Buy a turntable and some records. It’s a proven technology that’s not going away.
Also, Notice the one company that is out of his picture -— MICROSOFT.
Also, Notice the one company that is out of his picture - MICROSOFT.
so the answer is to buy an apple?
My 8080 still works.
I bought Nook HD+ for $179. I am so happy with it since it has access to Google Play, Kindle app, etc., with great screen.
Basically, buy a device which will make it easier for your activities to be monitored.
While reading this thread, my PC rebooted after loading some updates for something. My life is not my own.
Well, if Nook is such a great product, why is Barnes and Noble having this problem:
TITLE OF ARTICLES:
Amid plunging Nook sales, Barnes & Noble cuts jobs
Bookseller Cuts Jobs at Division for Nook
Barnes & Noble lays off Nook engineering staff
Barnes & Noble Fired Its Nook Hardware Engineering Staff
I have the Kindle app on my iPad and my iPhone. It synchs so I can read whatever I’m reading anywhere I go. It advances to wherever you last read. Great for books you read from cover to cover. Not as good for reference books. My beef with Kindle is that I have Amazon Prime but their free lending library will only work on the actual piece of hardware. I’ve actually considered buying an actual Kindle to access it.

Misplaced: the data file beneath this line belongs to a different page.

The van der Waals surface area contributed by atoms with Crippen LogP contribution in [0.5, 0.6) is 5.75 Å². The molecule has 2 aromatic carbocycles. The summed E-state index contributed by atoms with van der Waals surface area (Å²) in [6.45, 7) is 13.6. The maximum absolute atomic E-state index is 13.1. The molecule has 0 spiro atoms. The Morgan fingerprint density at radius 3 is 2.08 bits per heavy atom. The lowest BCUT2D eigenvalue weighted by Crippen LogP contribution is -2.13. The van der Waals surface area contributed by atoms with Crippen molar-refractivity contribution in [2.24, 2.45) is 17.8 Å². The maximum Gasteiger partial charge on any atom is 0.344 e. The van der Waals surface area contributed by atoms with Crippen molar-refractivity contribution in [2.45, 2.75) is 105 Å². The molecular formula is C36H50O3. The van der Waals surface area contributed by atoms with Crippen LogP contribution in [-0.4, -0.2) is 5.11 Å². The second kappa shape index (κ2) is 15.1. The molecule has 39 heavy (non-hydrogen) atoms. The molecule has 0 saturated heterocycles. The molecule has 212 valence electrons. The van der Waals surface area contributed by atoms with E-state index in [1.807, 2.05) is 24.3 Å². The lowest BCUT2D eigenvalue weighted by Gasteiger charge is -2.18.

I’ve got a ton of books upstairs I already haven’t read. Not going to spend more money to not read more books.
Just place it on a shelf next to your Sony Betamax.
It is like this time change nonsense. I never change my clock when everyone else does. Sure enough, they ALL come back around to my way of thinking...
I am on my second Kindle. I had the original cheap one that was $79. The only issue I had with that was it was not back lit. The new one I use to read FR/surf the internet in bed at night or read books. I read more now than when I did not have one. It is so easy to buy a book. No going to the store, or ordering one from a secondary seller and waiting to receive it.
My wife has an IPAD, it almost never gets used anymore. She also has a desktop and my son has a laptop.
Ha, I’ll raise you the 1918 Corona 3 Typewriter I just got for $50. Now I just need to find, or re-ink, the ribbon.
Goes perfect with the 1910 Oak rolltop banker/managers desk.
"Get a loan @ 18% from this guy to keep you afloat!"
Some guys used to use WD40 to rejuvenate almost used up ribbons.
You need to move to Arizona. We never change our clocks because the world is always on OUR time...
Not going to spend more money to not read more books.